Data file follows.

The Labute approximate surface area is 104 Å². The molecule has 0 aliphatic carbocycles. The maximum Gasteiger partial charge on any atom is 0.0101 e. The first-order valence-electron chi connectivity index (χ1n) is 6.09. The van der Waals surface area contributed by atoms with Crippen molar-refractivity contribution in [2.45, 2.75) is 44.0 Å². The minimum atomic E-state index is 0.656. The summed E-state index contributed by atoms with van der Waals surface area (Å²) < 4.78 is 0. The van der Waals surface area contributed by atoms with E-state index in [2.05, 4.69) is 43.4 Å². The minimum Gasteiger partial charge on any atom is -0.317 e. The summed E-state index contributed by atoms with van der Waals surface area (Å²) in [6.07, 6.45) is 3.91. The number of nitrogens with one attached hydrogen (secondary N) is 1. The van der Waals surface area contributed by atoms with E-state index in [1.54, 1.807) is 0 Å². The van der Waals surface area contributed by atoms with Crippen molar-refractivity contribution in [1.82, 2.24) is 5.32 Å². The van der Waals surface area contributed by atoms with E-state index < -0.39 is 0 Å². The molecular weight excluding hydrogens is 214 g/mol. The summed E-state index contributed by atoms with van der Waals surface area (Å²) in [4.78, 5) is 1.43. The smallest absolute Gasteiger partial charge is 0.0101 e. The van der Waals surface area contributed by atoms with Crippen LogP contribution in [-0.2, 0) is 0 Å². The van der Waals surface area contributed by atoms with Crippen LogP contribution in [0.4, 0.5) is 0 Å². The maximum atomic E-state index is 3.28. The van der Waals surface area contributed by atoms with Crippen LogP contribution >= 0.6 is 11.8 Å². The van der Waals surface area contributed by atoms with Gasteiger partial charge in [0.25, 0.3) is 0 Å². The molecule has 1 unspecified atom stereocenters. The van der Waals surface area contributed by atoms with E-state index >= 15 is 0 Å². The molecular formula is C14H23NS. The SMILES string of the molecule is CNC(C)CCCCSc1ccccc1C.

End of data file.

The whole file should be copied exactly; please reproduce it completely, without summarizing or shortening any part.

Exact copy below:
The Labute approximate surface area is 104 Å². The molecule has 0 aliphatic carbocycles. The maximum Gasteiger partial charge on any atom is 0.0101 e. The first-order valence-electron chi connectivity index (χ1n) is 6.09. The van der Waals surface area contributed by atoms with Crippen molar-refractivity contribution in [2.45, 2.75) is 44.0 Å². The minimum atomic E-state index is 0.656. The summed E-state index contributed by atoms with van der Waals surface area (Å²) < 4.78 is 0. The van der Waals surface area contributed by atoms with E-state index in [2.05, 4.69) is 43.4 Å². The minimum Gasteiger partial charge on any atom is -0.317 e. The summed E-state index contributed by atoms with van der Waals surface area (Å²) in [6.07, 6.45) is 3.91. The number of nitrogens with one attached hydrogen (secondary N) is 1. The van der Waals surface area contributed by atoms with E-state index in [1.54, 1.807) is 0 Å². The van der Waals surface area contributed by atoms with Crippen molar-refractivity contribution in [1.82, 2.24) is 5.32 Å². The van der Waals surface area contributed by atoms with E-state index < -0.39 is 0 Å². The molecular weight excluding hydrogens is 214 g/mol. The summed E-state index contributed by atoms with van der Waals surface area (Å²) in [4.78, 5) is 1.43. The smallest absolute Gasteiger partial charge is 0.0101 e. The van der Waals surface area contributed by atoms with Crippen LogP contribution in [-0.2, 0) is 0 Å². The van der Waals surface area contributed by atoms with Crippen LogP contribution in [0.4, 0.5) is 0 Å². The maximum atomic E-state index is 3.28. The van der Waals surface area contributed by atoms with Crippen LogP contribution >= 0.6 is 11.8 Å². The van der Waals surface area contributed by atoms with Gasteiger partial charge in [0.25, 0.3) is 0 Å². The molecule has 1 unspecified atom stereocenters. The van der Waals surface area contributed by atoms with E-state index >= 15 is 0 Å². The molecular formula is C14H23NS. The SMILES string of the molecule is CNC(C)CCCCSc1ccccc1C.